GeoTrellis Server

GeoTrellis Server is a set of components designed to simplify viewing, processing, and serving raster data from arbitrary sources with an emphasis on doing so in a functional style. It aims to ease the challenges related to constructing complex raster processing workflows which result in TMS-based (z, x, y) and extent-based products. None of the tile serving code has been removed from GeoTrellis. Rather, the GeoTrellis Server project combines elements of GeoTrellis and MAML to simplify the process for creating a tile server while providing related utilities, like the ability to create MAML-generated histograms.

In addition to providing the mechanism for how sources of imagery can be displayed or returned, this project aims to simplify the creation of dynamic, responsive layers whose transformations can be described in MAML. In addition to MAML, GeoTrellis Server also supports the OGC WCS standard, and support for the OGC WMS standard will be available in Q1 2019.

Raster Foundry

Raster Foundry is an open source web application that provides a user interface for the GeoTrellis, MAML, and GeoTrellis Server technologies. It enables an easy-to-follow workflow accessible to non-experts. It makes it possible to search and perform analysis on the Landsat, Sentinel, and MODIS imagery datasets exposed through Earth on AWS. The Lab interface leverages MAML to make it possible to perform remote sensing band arithmetic and generate custom indices.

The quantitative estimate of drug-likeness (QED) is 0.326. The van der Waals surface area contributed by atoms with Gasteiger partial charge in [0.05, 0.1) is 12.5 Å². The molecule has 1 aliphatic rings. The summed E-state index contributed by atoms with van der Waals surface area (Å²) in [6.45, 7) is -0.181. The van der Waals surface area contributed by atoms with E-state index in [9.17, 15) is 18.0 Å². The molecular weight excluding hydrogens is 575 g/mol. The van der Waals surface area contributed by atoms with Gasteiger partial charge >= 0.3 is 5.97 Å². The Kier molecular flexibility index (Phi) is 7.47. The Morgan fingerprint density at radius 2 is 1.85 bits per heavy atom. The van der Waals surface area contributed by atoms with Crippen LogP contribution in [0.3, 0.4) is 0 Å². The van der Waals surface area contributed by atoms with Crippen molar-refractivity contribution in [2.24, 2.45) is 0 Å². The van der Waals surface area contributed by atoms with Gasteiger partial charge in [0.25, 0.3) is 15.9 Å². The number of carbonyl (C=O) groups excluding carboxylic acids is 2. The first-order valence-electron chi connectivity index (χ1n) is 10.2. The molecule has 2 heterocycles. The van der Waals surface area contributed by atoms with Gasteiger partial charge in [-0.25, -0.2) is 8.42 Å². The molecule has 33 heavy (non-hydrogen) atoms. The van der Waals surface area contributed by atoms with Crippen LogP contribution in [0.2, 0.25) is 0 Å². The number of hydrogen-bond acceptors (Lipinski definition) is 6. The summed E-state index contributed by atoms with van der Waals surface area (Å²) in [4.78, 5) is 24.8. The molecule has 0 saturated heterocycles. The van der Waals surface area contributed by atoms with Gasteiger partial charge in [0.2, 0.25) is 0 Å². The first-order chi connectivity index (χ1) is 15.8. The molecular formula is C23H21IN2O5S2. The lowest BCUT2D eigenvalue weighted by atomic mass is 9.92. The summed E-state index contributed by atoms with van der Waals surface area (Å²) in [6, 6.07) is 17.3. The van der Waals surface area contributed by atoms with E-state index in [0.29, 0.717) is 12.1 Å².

The recent incorporation of COG support in GeoTrellis now enables a Raster Foundry user immediately visualize and execute analysis functions with only a URL for a valid COG.

Screenshot from Raster foundry showing how to being in a Cloud Optimized GeoTIFF with a URL

Looking ahead

The establishment of open standards around the core building blocks for cloud native geospatial makes it easier to consume and produce data from and for diverse systems. This reduces the development time necessary to start a new analysis or tune a query for a specific data provider, reduces network traffic costs, and it reduces the overhead of data duplication.

COGs have already been implemented as a core component of GeoTrellis, making it easier to work with new datasets from any provider adopting the standard, including, notably Earth on AWS. GeoTrellis does not have feature support for STAC, but there is much promise. The anticipated workflow would be to provide access to large imagery catalogs that implement the STAC standard, describe the analysis through MAML, and then serve results through GeoTrellis Server. It will be possible to specify a unique query by region, time, cloud cover, etc. and generate a virtual layer mosaic (VLM) for analysis. We expect that there will a version of this analysis adapted to the browser for low latency data exploration and another version for performing batch jobs over large regions that will require more significant compute time.

The GeoTrellis project team is excited to be contributing to this broader vision for cloud native geospatial ecosystem. It is great to see so much development work happening in the open; both from the way the conversations about standards are occurring in public channels like GitHub, to the central role being played by open source tools. We are already seeing the benefit of the co-creation of shared standards when a diversity of voices and perspectives come together from the beginning.

About the Author

Ross Bernet